Got fruit you can’t use? City Fruit expands harvest to West Seattle

Got one or more fruit trees but unable to pick/use this summer’s crop? City Fruit would love to hear from you, so they can come harvest it and get it to people in need. This year, they’re expanding to West Seattle, as well as serving South Seattle and Phinney Ridge, and they’re looking not only for trees, but also volunteers. From Betsy at CF:

City Fruit promotes the cultivation of urban fruit in order to nourish people, build community and protect the climate. We help tree owners grow healthy fruit, provide assistance in harvesting and preserving fruit, promote the sharing of extra fruit and work to protect urban fruit trees. City Fruit works neighborhood by neighborhood to harvest extra fruit and distribute it to food banks, meals programs, senior centers, schools and others who can use it. In the past three years we have harvested nearly 30,000 lbs of fruit. If you have extra, please join us in this effort.

To donate fruit … If you have unsprayed, healthy fruit to donate, contact City Fruit at Give us your name, address, type of tree and a way to reach you. We will contact you about scheduling a harvest.

…If you have a fruit tree that has a problem (disease, bad fruit, etc.) and you would like to be on our list of fruit trees needing help, email with the details of your tree.

Lots more information on their website at – including how to support City Fruit by becoming a member (Betsy says there are perks, including a thank-you discount offered by West Seattle Nursery). Betsy says their local beneficiaries include both area food banks. (Photo courtesy City Fruit)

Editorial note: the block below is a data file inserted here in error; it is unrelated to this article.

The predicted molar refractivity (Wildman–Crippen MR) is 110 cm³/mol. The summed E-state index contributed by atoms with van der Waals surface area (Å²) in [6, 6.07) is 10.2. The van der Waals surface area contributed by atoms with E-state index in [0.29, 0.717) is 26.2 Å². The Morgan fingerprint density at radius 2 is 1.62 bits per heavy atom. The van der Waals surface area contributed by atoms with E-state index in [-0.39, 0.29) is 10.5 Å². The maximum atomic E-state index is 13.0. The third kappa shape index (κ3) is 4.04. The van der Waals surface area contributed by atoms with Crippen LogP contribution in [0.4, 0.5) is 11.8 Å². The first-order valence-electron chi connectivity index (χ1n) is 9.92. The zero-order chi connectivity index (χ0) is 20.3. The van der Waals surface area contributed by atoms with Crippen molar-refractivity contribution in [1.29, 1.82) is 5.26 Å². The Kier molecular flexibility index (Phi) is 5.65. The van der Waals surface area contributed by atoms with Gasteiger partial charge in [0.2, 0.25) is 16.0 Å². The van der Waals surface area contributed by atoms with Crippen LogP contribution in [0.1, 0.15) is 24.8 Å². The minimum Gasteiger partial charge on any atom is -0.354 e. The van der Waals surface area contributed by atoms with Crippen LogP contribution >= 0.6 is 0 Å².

6 Replies to "Got fruit you can't use? City Fruit expands harvest to West Seattle"

  • Mary McNeight July 6, 2012 (4:51 pm)

    what a cool idea this is!

  • happy July 6, 2012 (8:27 pm)

    These nice people are coming to get our grapes when they ripen — two years ago we had 307 *pounds* of grapes that went to the food bank!

  • Roger P. July 6, 2012 (10:27 pm)

    I have a huge old apple tree on a sloping lot. A year or two ago, I contacted an organization like this inviting the to come harvest the apples. My only request was that they sign a release from liability if one of the gleaners should get injured on my property, such as falling out of the tree. I did not want the risk of a lawsuit just to make a donation.

    But they declined to provide any such release, so the fruit went to waste.

    This is a great idea, but donors should not have to risk a damage claim, or a hit on their homeowner’s insurance, just to make a donation.

  • City Fruit July 7, 2012 (8:13 am)

    Thanks for the post! We’re excited to start harvesting in West Seattle. Folks can learn more here:

    Roger — Not sure what organization that was, but I can assure you that we are fully insured. That includes covering our volunteers and any damage they may cause to the homeowner’s property. That said, our harvet coordinator keeps the safety of our crews as top priority and so may choose to not pick a tree if it’s too dangerous. Hope that helps and happy to chat more:

  • jamie July 7, 2012 (11:12 pm)

    Ahh one of the best times about summer!! I always want to pick some of the fruits that we find….but I always feel guilty for takeing it!! But then when I do decide to pick something its only one or two and I hope the owner knows that they got to share a little bit of sunshine with someone else!

  • I. Ponder July 8, 2012 (9:39 pm)

    I have a dwarf cherry tree planted in the planting strip in front of my house. I’ve been waiting for the cherries to ripen. Apparently someone else has too. The very day some of them ripened, a family drove up in a car and began harvesting the tree with a 5-gallon bucket. My son chased them away before they got too many. I hope they come back so I can harvest the tires from their car, since I need some. I’m all for what you talked about in the article, but urban foraging with a bucket or a bag without asking permission is not OK.

Sorry, comment time is over.

WP-Backgrounds by InoPlugs Web Design and Juwelier Schönmann